“They give you pamphlets, but they didn't really talk about it because that wasn't my issue,” Alicia says. “Because I already was considered high risk, they were more concerned about my blood clotting disorder than anything.”

In hindsight, Alicia wonders if she had a symptom of preeclampsia but never mentioned it to her doctor.

“Everything swelled so bad, but that's also a symptom of my blood clotting disorder,” she says. “It shows you have to pay attention to your body and talk to your doctor about it. Speak up and speak out. It’s for your health and your baby. There's nothing wrong with asking questions.”

Alicia also wonders if she would have asked different questions had she known she was at risk. Having certain blood clotting disorders can increase the risk, as can certain other preexisting conditions. But many women like Alicia who may be at increased risk of preeclampsia don’t realize it, especially as there is not yet a widely available test to effectively predict who is at risk - something Mirvie works every day to change.

Need for Education

Mirvie’s Future of Pregnancy Health Report, based on a survey of more than 1,000 new and expecting moms, revealed education about preeclampsia is falling short. Only one in 10 women surveyed were able to identify all of the common preeclampsia symptoms. The survey also revealed:

  • 91 percent would want a predictive test in early pregnancy that tells them their chances of developing problems like preeclampsia.
  • Only 22 percent believe a test to predict preeclampsia would add to their anxiety.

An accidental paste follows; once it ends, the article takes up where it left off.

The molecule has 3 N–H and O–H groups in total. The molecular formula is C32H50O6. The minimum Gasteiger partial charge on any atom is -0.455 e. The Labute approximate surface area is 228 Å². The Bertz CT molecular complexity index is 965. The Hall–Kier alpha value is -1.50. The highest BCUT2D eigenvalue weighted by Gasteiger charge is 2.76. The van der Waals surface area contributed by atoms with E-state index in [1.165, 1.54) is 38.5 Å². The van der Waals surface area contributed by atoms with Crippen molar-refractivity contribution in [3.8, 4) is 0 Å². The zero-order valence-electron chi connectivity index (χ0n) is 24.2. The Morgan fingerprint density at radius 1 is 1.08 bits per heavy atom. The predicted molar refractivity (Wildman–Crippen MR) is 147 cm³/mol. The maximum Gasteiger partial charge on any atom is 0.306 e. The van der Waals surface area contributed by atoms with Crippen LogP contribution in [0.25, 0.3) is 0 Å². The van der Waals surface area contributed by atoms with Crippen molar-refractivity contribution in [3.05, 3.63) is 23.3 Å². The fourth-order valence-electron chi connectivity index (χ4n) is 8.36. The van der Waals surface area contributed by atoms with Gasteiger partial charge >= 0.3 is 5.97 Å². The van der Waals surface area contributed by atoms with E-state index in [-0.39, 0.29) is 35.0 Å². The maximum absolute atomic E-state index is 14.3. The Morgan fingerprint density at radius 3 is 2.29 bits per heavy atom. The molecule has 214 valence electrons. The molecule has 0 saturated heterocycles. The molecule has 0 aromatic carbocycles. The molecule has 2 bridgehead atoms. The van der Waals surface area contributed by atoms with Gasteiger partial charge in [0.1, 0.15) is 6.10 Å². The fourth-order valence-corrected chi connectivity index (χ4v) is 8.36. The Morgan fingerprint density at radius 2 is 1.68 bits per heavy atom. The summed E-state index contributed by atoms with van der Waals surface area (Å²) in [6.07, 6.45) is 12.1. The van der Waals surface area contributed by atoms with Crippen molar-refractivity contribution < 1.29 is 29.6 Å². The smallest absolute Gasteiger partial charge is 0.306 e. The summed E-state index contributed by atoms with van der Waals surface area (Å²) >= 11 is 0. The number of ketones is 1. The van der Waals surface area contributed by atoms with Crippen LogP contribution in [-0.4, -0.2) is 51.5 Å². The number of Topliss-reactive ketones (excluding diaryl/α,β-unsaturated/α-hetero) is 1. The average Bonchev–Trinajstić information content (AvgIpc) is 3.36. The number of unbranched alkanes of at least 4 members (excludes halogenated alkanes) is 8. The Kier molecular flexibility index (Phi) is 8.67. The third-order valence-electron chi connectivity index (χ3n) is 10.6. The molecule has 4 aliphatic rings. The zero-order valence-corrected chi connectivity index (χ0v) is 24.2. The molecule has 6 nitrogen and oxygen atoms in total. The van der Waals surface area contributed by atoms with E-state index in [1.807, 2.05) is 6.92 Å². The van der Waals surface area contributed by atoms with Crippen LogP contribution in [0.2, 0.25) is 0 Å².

“More than 90% said they would want a personalized plan for their care, would like to sit down with their care provider to make sure they knew when to call with concerns, and were interested in options for home blood pressure monitoring,” says Dr. Alison Cowan, head of Medical Affairs at Mirvie. “Women tend to prioritize their health during pregnancy because it’s a time of high motivation to do everything possible to protect their growing babies.”

Alicia says if she’d known she was at risk for preeclampsia, she would have been more proactive during her pregnancy. “Even though you might have heard the terminology before or read about it before, until it's actually a part of your life, you don't make a big deal about it,” she says. “It’s important to make sure that a woman is as involved in her own care as possible.”

Encouraging and empowering proactive, preventive care is one of Mirvie’s primary goals. 

“We know there is so much vital work to be done to improve pregnancy health,” Cowan says. “The work Mirvie is doing is going to help fill the unmet need that moms are telling us they have today: they want more information, they need more information, and they’re ready and willing to act on it.”

Read other articles by Alison Cowan, Head of Medical Affairs
Read other articles by Maneesh Jain, CEO
Read other Patient Perspectives